The holidays have a way of bringing families and friends together. For people with untreated hearing loss, holiday gatherings can be extremely difficult. With multiple loud conversations, kids playing, music, and the commotion that make up a big gathering, it is easier for one with a hearing loss to withdraw from the situation rather than participate. You might know this person by their behavior: smiling and nodding, but not speaking. Or they sit by themselves away from the action. Or worse yet, the arguments that start when families quarrel over a misunderstanding.
The best thing to do: get tested. A person with a suspected hearing loss needs to get a thorough hearing evaluation. They’re free and take only 30 minutes to complete.
Helpful Holiday Communication Tips
If you are at a party or hosting relatives in your home, here are a few things you can do to help someone who is a bit hard of hearing.
Address by name. If you want Uncle Charlie to participate in the conversation, start the conversation by using his name. It’s a cue that will help them direct their attention when you speak.
Make eye contact. Hearing loss usually develops over time and the sufferer has unknowingly developed tricks to compensate. Lip reading is often used to fill in the gaps for sounds that aren’t understood. Make sure you look people in the eye so that you can be understood. Conversations that cross from one room to the next are most difficult with a hearing loss.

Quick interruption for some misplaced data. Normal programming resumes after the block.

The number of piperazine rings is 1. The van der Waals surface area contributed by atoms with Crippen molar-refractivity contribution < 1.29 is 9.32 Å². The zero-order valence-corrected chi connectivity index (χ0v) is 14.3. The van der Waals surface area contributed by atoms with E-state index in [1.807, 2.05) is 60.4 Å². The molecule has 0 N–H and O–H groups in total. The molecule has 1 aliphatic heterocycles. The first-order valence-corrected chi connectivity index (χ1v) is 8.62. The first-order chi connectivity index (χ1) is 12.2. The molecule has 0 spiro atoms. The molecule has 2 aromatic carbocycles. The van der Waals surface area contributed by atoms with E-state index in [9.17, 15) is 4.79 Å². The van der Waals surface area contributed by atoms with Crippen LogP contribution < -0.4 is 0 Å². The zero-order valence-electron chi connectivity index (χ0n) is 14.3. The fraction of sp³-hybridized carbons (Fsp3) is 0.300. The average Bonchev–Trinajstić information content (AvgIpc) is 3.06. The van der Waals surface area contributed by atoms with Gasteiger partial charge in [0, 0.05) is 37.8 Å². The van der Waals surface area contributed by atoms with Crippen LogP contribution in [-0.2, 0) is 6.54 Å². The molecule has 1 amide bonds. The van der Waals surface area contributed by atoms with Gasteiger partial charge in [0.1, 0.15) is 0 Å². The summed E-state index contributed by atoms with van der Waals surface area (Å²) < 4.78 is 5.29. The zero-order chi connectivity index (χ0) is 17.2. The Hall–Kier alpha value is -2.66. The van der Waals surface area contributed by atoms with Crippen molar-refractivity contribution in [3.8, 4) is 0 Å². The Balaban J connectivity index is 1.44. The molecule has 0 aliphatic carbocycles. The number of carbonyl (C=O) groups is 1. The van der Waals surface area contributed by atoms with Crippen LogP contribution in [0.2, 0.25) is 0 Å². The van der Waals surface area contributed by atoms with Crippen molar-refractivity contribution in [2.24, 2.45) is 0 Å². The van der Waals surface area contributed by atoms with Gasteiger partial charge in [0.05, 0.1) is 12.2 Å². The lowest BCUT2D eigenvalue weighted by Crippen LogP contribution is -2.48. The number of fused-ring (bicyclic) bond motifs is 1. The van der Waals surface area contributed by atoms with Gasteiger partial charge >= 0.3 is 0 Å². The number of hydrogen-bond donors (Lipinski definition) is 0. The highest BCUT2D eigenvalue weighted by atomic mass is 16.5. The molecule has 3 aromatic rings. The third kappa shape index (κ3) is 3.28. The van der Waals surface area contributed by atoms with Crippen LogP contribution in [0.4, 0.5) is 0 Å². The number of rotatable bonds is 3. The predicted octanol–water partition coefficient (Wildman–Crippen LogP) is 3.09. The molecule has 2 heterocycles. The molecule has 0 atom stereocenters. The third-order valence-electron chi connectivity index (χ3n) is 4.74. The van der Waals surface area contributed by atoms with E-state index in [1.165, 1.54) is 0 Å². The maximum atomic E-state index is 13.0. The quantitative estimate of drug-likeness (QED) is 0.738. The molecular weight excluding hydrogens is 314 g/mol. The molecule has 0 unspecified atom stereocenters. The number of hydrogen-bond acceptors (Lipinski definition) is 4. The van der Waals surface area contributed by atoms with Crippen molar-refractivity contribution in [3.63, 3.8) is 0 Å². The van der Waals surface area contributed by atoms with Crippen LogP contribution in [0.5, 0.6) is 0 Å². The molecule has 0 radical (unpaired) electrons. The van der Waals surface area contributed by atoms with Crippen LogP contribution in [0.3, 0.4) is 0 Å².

Restate. Too often we repeat statements, louder, and with a change of tone when someone doesn’t understand what we are saying. It isn’t always the volume that causes the miscommunication, certain sounds become difficult to discern due to hearing loss. Rather than raising your voice to repeat, restate what you had to say. Be patient and mindful of tone. An angry tone won’t improve communication.
The dinner table is not the time and place to encourage a loved one to seek help for their hearing difficulties. With hearing loss, one can still be in denial or self-conscious about feeling they are “old”. Hearing loss can start well before retirement age (subject for another article or two). Family members piling on with their opinions, suggestions and anecdotes, although well intentioned, will only make them feel worse. Find a quiet moment to have a private conversation about their hearing difficulties. Offer to help find a solution—set the appointment or drive them to get their hearing evaluated.
Make it a joyful holiday, help loved ones hear for the holidays.